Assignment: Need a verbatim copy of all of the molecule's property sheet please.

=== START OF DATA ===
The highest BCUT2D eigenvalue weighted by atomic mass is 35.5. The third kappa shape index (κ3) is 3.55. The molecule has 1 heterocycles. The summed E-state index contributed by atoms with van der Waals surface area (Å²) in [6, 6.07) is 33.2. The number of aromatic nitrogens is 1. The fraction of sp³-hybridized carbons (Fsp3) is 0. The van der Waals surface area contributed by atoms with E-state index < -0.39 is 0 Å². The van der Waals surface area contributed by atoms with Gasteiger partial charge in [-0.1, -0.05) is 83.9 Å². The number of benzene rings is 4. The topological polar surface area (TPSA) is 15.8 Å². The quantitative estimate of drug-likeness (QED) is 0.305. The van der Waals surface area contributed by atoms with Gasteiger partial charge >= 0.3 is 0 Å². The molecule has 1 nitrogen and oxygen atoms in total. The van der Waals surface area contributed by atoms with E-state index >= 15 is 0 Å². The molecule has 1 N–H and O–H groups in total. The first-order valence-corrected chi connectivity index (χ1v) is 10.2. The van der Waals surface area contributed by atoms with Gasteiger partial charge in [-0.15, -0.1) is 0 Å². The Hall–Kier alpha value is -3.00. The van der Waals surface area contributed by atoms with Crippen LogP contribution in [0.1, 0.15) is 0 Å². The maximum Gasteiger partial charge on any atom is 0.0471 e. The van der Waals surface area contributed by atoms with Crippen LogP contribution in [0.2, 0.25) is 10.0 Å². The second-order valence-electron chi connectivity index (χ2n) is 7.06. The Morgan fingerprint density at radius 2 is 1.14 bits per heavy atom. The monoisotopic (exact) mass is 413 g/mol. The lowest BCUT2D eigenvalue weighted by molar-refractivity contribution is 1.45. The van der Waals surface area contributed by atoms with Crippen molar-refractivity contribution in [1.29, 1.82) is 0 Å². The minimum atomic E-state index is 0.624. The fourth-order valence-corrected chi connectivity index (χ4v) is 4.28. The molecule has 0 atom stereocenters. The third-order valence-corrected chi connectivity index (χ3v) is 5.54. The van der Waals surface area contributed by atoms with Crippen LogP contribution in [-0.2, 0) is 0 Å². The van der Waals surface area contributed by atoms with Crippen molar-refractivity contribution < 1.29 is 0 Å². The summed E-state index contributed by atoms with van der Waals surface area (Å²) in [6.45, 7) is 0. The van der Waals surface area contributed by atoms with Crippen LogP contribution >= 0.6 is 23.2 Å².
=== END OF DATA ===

The highest BCUT2D eigenvalue weighted by atomic mass is 35.5. The third kappa shape index (κ3) is 3.55. The molecule has 1 heterocycles. The summed E-state index contributed by atoms with van der Waals surface area (Å²) in [6, 6.07) is 33.2. The number of aromatic nitrogens is 1. The fraction of sp³-hybridized carbons (Fsp3) is 0. The van der Waals surface area contributed by atoms with E-state index < -0.39 is 0 Å². The van der Waals surface area contributed by atoms with Gasteiger partial charge in [-0.1, -0.05) is 83.9 Å². The number of benzene rings is 4. The topological polar surface area (TPSA) is 15.8 Å². The quantitative estimate of drug-likeness (QED) is 0.305. The van der Waals surface area contributed by atoms with Gasteiger partial charge >= 0.3 is 0 Å². The molecule has 1 nitrogen and oxygen atoms in total. The van der Waals surface area contributed by atoms with E-state index >= 15 is 0 Å². The molecule has 1 N–H and O–H groups in total. The first-order valence-corrected chi connectivity index (χ1v) is 10.2. The van der Waals surface area contributed by atoms with Gasteiger partial charge in [-0.15, -0.1) is 0 Å². The Hall–Kier alpha value is -3.00. The van der Waals surface area contributed by atoms with Crippen LogP contribution in [0.1, 0.15) is 0 Å². The maximum Gasteiger partial charge on any atom is 0.0471 e. The van der Waals surface area contributed by atoms with Crippen LogP contribution in [0.2, 0.25) is 10.0 Å². The second-order valence-electron chi connectivity index (χ2n) is 7.06. The Morgan fingerprint density at radius 2 is 1.14 bits per heavy atom. The monoisotopic (exact) mass is 413 g/mol. The lowest BCUT2D eigenvalue weighted by molar-refractivity contribution is 1.45. The van der Waals surface area contributed by atoms with Crippen molar-refractivity contribution in [1.29, 1.82) is 0 Å². The minimum atomic E-state index is 0.624. The fourth-order valence-corrected chi connectivity index (χ4v) is 4.28. The molecule has 0 atom stereocenters. The third-order valence-corrected chi connectivity index (χ3v) is 5.54. The van der Waals surface area contributed by atoms with Crippen LogP contribution in [-0.2, 0) is 0 Å². The van der Waals surface area contributed by atoms with Crippen molar-refractivity contribution < 1.29 is 0 Å². The summed E-state index contributed by atoms with van der Waals surface area (Å²) in [6.45, 7) is 0. The van der Waals surface area contributed by atoms with Crippen LogP contribution >= 0.6 is 23.2 Å².